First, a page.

Tuesday, 28 January 2014

Pineapple and Carrot Cake - no added refined sugar

All of a sudden, sugar seems to be a dirty word! It doesn't matter whether we need to lose weight, or are just worried about a healthier lifestyle; either way we shouldn't be eating refined sugar! We're even told that sugar is now thought to be at the root of many illnesses previously thought to be due to eating too much fat.

I'm sure it's a lot more complicated than that, but I do find that the most effective sort of weight loss diet for me involves reducing carbohydrates, and refined carbohydrates such as white sugar are the easiest to cut out (as long as you don't ask me to cut out chocolate!). I lost a lot of weight following the 5:2 diet, where the restricted calorie intake on two days a week meant that there just wasn't room for many carbohydrates in a day's food; I also had to watch the carbs on non fasting days, or I could easily find myself eating too much in compensation for the restricted days. At the moment I'm 'resting' on a reduced carbohydrate diet, until I'm ready to tackle another bout of weight loss; I'm maintaining my weight and even still losing a little.

Anyway, that explains why I was attracted to the recipes in this article in the Daily Mail; although it is part of a series aimed at what it calls a 'sugar detox' for your body, leading to total avoidance of refined carbohydrates, the recipes here aim to sweeten cakes and desserts with only the natural sugars found in fruit and starchy vegetables. I thought the Pineapple and Carrot Cake was the recipe which best fitted in with my current eating style - it would give us something to eat with our evening cup of coffee and could be my only carbohydrate fix of the day, if I was being really strict with myself.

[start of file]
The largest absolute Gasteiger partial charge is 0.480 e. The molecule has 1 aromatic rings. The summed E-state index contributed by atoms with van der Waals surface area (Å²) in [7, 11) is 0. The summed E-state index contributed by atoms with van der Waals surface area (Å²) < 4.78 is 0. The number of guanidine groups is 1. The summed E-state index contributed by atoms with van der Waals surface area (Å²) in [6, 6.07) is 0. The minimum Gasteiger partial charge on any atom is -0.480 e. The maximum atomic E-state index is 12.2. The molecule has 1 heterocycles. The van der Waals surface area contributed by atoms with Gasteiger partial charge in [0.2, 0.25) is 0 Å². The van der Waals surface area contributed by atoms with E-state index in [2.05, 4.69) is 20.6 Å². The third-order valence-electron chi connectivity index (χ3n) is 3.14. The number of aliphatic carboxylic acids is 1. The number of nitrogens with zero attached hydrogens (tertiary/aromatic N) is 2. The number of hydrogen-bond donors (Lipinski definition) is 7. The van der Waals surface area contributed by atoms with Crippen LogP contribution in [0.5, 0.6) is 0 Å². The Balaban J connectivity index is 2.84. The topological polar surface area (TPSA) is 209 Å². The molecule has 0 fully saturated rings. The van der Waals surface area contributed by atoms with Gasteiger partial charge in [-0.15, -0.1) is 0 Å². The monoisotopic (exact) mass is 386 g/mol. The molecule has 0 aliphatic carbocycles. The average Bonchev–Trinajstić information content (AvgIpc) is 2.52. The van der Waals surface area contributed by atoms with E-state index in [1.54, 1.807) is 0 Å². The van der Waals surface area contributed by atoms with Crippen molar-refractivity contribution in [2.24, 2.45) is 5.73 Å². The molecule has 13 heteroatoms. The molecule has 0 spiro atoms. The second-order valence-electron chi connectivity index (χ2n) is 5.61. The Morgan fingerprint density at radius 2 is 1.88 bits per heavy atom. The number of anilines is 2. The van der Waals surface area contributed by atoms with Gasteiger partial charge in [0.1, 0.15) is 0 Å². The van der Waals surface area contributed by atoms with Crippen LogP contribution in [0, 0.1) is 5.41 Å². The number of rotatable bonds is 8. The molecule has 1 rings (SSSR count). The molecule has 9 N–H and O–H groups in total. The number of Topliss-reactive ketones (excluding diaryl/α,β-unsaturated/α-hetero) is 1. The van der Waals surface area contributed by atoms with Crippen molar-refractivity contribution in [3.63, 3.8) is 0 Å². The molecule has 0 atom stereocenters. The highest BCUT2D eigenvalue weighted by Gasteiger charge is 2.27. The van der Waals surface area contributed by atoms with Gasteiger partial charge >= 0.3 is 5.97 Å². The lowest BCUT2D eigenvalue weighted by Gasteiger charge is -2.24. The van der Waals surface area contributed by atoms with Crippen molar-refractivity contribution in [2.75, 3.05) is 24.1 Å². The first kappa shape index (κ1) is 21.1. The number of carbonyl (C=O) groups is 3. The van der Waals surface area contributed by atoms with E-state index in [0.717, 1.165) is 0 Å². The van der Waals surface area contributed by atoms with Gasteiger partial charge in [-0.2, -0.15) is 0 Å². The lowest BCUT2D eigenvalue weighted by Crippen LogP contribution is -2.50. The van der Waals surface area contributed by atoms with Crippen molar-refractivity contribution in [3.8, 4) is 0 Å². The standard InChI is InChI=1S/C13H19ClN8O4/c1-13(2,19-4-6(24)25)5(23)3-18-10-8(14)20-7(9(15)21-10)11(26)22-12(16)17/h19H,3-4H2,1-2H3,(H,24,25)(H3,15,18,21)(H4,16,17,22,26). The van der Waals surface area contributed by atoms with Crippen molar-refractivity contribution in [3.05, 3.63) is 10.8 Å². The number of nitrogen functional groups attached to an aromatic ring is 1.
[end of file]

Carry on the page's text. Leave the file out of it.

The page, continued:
I deviated slightly from the recipe, in that I used sunflower oil, and I also added about three tablespoons of sultanas (one spoonful didn't look worth adding!). I had spelt flour in the store cupboard so used that rather than buckwheat flour. The sweetness in the cake comes from canned pineapple, banana, carrots, sultanas and passion fruit, and some crunchiness is added through the use of walnuts.

I was pleasantly surprised by this cake. The texture was much lighter than I expected and the combination of fruit, vegetable and nuts gave a really good flavour, although I think a little spice (perhaps cinnamon or nutmeg) would be an improvement. On first tasting I thought that the cake was really going to suffer from the lack of sugar, but the reduced sweetness grew on me, and I could see how this would be a good cake to eat if you were really serious about cutting out all refined carbohydrates - the sweetness of a 'normal' cake would tempt you back into eating more sugar. You could add some artificial sweetener to bring the flavour up to the normal levels of sweetness, but I think it's far better to train your taste buds to accept less sweetness as normal.

Tuesday, 21 January 2014

Congress Tarts

 What is it about the combination of desiccated coconut and raspberry jam? I think it's a bit of national nostalgia for times past which sends so many people into a drooling tizzy when it's mentioned! Just as Proust had his madeleine moments, the British have the raspberry and coconut combination to take them back to a childhood of school dinner jam tarts sprinkled with coconut and sponge castles baked in dariole moulds (also called madeleines in some regions).